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Friday, May 6, 2016

The Emotional Amygdala -- Cognitive Dissonance and Holding Onto Beliefs Despite Being Wrong


“It is said that emotions drive 80% of the choices Americans make, while practicality and objectivity only represent about 20% of decision-making.

“In a world where 89% of all people in America do not believe in love at first sight and men look at a quality such as cleavage before trustworthiness, a world where people approach others as guilty until proven innocent, instead of innocent until proven guilty – how are we going to be the judges of good practical decision making?”

--Michael Levine, regarded by the national media as one of the country’s most prominent media experts

Let's say you have done your homework and found many good reasons to support your side of a debate, but while presenting your view to another man who is at odds with your opinion, that person cannot agree at all with your position. No matter what you say or how much the facts help prove your view, your adversary continues to hold his own opposite position and defends it by saying, “I still think I'm right. I just feel that I am.”

Being confronted with an opposing argument creates terrible chaos in the human mind.

That is likely because the facts and logic were never the real reasons for an opponent's position. They were just post-hoc rationalizations intended to help persuade others (and himself) that he is logical and rational … and maybe to help win others over to his side. The real drivers behind his belief are intuition and emotion.

Some studies show that even when people are confronted with rock solid proof that their view is wrong, they somehow blank out the new evidence and dig in even deeper to avoid admitting that they were wrong. At all costs to reason, they desire self-justification of being a sensible, competent person who will not change.

Cognitive Dissonance

Elliot Aronson, social psychologist and professor emeritus at the University of California, says humans' brains work hard to make them think they are doing the right thing, sometimes even in the face of overwhelming evidence to the contrary.

Aronson reveals that the engine that drives self-justification, the energy that produces the need to justify actions and decisions — especially the wrong ones — is an unpleasant feeling called "cognitive dissonance,” a theory first advanced by Leon Festinger.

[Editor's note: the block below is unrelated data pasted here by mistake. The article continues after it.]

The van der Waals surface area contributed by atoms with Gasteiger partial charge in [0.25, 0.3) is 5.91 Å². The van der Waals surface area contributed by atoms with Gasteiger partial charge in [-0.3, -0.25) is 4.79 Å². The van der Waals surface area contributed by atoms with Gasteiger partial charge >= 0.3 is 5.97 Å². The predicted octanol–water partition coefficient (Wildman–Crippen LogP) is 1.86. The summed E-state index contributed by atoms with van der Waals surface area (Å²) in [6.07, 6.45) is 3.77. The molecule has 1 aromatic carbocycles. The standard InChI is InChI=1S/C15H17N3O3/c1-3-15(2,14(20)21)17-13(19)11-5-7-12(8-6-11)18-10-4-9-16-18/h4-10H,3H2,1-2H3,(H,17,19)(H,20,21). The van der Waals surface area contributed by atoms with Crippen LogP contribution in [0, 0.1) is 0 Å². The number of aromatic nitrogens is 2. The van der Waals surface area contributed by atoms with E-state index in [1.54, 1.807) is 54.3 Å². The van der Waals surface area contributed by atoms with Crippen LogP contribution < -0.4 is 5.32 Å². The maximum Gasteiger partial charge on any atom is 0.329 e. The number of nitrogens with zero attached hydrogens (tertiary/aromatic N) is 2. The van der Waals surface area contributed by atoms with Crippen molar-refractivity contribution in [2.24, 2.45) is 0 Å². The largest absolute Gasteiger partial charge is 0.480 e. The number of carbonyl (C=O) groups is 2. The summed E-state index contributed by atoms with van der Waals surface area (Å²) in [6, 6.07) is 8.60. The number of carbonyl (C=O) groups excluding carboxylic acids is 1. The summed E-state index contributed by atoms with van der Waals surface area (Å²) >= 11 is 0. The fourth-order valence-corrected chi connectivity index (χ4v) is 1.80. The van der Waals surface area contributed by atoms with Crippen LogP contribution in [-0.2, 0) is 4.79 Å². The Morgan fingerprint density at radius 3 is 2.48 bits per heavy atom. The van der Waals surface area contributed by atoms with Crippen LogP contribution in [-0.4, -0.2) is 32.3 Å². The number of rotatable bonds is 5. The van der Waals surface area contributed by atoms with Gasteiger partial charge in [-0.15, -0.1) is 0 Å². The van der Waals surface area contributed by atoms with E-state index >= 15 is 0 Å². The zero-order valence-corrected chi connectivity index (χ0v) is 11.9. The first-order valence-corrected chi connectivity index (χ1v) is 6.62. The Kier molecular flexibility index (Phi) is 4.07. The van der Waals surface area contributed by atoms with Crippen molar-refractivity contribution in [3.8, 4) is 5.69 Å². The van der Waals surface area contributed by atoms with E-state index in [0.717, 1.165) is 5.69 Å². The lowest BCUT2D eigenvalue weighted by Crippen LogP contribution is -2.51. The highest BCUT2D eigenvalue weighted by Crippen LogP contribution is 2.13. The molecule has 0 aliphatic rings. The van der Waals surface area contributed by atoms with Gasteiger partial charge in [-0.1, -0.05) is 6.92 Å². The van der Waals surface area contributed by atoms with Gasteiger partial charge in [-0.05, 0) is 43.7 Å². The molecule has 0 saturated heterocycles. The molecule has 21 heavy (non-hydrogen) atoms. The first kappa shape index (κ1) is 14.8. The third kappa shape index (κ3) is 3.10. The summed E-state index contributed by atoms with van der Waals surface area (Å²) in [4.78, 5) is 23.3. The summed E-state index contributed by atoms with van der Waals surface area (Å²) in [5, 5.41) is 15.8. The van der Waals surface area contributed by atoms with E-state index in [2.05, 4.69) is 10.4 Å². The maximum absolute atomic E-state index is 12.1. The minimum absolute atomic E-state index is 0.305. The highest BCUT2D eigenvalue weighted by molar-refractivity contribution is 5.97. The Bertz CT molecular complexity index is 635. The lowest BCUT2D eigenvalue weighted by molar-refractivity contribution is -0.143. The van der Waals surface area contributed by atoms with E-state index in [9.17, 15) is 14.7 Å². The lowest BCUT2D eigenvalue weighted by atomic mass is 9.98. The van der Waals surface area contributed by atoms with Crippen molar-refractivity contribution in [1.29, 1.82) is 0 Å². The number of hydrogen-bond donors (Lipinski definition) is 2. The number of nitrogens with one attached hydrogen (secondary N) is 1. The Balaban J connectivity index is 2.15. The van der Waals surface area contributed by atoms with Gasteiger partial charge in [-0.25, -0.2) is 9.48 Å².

Cognitive dissonance is a state of tension that occurs whenever a person holds two cognitions (ideas, attitudes, beliefs, opinions) that are psychologically inconsistent, such as "Smoking is a dumb thing to do because it could kill me" and "I smoke two packs a day."

Aronson expands the example of smoking for clarification:

“Dissonance produces mental discomfort, ranging from minor pangs to deep anguish, people don't rest easy until they find a way to reduce it. In this example, the most direct way for a smoker to reduce dissonance is by quitting. But if she has tried to quit and failed, now she must reduce dissonance by convincing herself that smoking isn't really so harmful, or that smoking is worth the risk because it helps her relax or prevents her from gaining weight (and after all, obesity is a health risk, too), and so on. Most smokers manage to reduce dissonance in many such ingenious, if self-deluding, ways.”

(Elliot Aronson. “Why It's Hard to Admit to Being Wrong.” 
National Public Radio. July 20, 2007.)

Political Dissonance

And, oh, don't the politics of the mind come to play in American politics, itself? As parties argue and promote their candidates, emotions become an accepted type of cognition. Often, emotions alone spur candidates and voters alike to ignore logic and facts while falling for passionate appeals.

As more and more of the public become fed up with negative campaigning, endless misleading candidate advertising, and the excruciatingly long election cycle, they focus on negativity more than on the merits of the candidates. They seek simple answers for complex issues. Parties know this, so political campaigns are designed to exploit bias rather than expose it. Enter mudslinging, half-truths, and lies that belittle opponents. Emotions run high.

Steven Stosny, PhD and founder of CompassionPower, says, “Under stress most of us retreat to the Toddler brain, where we fall prey to all-or-nothing thinking and employ the Toddler coping mechanisms of blame, denial, and avoidance.”

(Steven Stosny. “Do You Suffer From Election Stress Disorder?” 
Psychology Today. April 15, 2016.)


The “Toddler” Brain On Emotion

The emotional center of the brain is the limbic system. For example, when someone is experiencing and expressing anger, he or she is not using the thinking (cortex) part of the brain, but primarily, the limbic center of the brain